Have you read something interesting or entertaining this week, Audy? What sort of writing topics and styles do you find inspirational?

Love & Cocoa Beans,

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  • Friday Favourites: February 24th 2012

    Dear Audy,

    As it is Friday and this is the interwebs, I thought I’d share five of my favourite posts from this week in blogosphere. Enjoy the surf!


    In no particular order….

    Media Release: Ride to raise awareness for chronic pain
    on Body In Mind

    People with chronic pain tend to have mixed feelings about events that aim to raise funds or awareness through some sort of group physical activity. Some people love that any raising is going on at all, others are forlorn that they are physically incapable of participating. I think that both of these viewpoints are perfectly valid. What I found interesting about this announcement of The University of South Australia’s Ride For Pain event was this quote:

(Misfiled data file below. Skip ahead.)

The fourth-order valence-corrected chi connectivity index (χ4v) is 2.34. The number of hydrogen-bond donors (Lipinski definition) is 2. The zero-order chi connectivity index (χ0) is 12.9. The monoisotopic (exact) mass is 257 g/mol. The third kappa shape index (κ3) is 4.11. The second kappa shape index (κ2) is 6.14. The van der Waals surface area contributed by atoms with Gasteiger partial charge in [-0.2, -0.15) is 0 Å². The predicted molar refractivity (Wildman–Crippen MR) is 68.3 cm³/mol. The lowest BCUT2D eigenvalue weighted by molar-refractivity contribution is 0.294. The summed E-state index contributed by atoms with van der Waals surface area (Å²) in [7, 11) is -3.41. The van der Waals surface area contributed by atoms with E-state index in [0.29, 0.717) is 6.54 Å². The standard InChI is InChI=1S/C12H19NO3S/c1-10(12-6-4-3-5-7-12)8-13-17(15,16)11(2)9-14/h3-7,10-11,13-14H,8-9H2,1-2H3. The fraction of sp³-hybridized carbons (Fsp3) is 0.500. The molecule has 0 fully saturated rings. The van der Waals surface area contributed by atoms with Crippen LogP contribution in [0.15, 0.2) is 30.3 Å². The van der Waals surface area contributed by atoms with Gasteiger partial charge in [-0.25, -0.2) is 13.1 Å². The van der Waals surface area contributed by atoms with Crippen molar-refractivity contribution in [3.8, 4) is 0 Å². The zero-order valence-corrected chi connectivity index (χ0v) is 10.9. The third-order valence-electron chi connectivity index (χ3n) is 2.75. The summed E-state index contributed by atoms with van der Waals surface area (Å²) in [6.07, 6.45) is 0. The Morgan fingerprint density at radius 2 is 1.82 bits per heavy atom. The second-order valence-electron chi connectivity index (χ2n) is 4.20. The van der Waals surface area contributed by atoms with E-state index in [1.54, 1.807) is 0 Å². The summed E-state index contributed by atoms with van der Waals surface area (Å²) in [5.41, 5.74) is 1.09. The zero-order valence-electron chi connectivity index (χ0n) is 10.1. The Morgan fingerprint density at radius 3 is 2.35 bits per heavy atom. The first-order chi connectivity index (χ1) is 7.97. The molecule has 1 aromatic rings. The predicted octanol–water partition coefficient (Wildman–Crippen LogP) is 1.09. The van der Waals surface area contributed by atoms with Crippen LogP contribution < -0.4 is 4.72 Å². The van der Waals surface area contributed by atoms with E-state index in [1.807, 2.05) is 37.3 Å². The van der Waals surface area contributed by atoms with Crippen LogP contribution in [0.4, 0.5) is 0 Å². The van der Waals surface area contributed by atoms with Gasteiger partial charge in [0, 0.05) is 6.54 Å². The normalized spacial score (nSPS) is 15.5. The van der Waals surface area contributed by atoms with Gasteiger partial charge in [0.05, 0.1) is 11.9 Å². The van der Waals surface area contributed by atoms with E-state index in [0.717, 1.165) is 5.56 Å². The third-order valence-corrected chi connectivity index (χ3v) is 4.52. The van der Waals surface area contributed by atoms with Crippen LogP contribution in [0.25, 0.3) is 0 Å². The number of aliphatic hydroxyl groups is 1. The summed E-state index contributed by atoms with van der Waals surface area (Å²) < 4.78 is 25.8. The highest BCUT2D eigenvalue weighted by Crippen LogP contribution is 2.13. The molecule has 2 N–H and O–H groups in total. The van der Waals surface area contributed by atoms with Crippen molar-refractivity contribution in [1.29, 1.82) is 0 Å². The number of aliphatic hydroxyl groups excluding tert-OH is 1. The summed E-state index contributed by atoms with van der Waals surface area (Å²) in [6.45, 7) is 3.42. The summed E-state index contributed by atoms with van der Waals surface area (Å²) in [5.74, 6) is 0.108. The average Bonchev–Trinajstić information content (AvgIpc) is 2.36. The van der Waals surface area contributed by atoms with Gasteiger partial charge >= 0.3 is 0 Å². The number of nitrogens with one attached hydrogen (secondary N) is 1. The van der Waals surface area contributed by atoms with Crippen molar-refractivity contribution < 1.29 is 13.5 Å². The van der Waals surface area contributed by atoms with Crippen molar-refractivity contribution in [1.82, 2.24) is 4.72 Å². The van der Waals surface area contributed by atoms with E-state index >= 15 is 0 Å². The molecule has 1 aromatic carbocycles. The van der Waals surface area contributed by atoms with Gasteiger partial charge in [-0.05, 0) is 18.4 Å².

“The first time I rode up Corkscrew Road I thought, there are so many metaphors here. You’ve got to be patient, you can’t go too hard, you’ve got to be courageous … all the things I required to get up that hill were what people with chronic pain require on a longer, tougher basis. Chronic pain is often still seen as socially unacceptable, with the topic swept under the carpet in much the same way as depression was, until recently.  We shouldn’t be looking at people with chronic pain as malingerers and fragile; we should be looking at them as tough and courageous and with potential to get better.” – Lorimer Mosely

    I can kind of see the genius in creating an opportunity for others to metaphorically (and a little bit physically) experience our pain as a method of creating awareness of such an unimaginable state of being.

    20 Simple Ways to Stoke Your Self-Confidence
    on Pick The Brain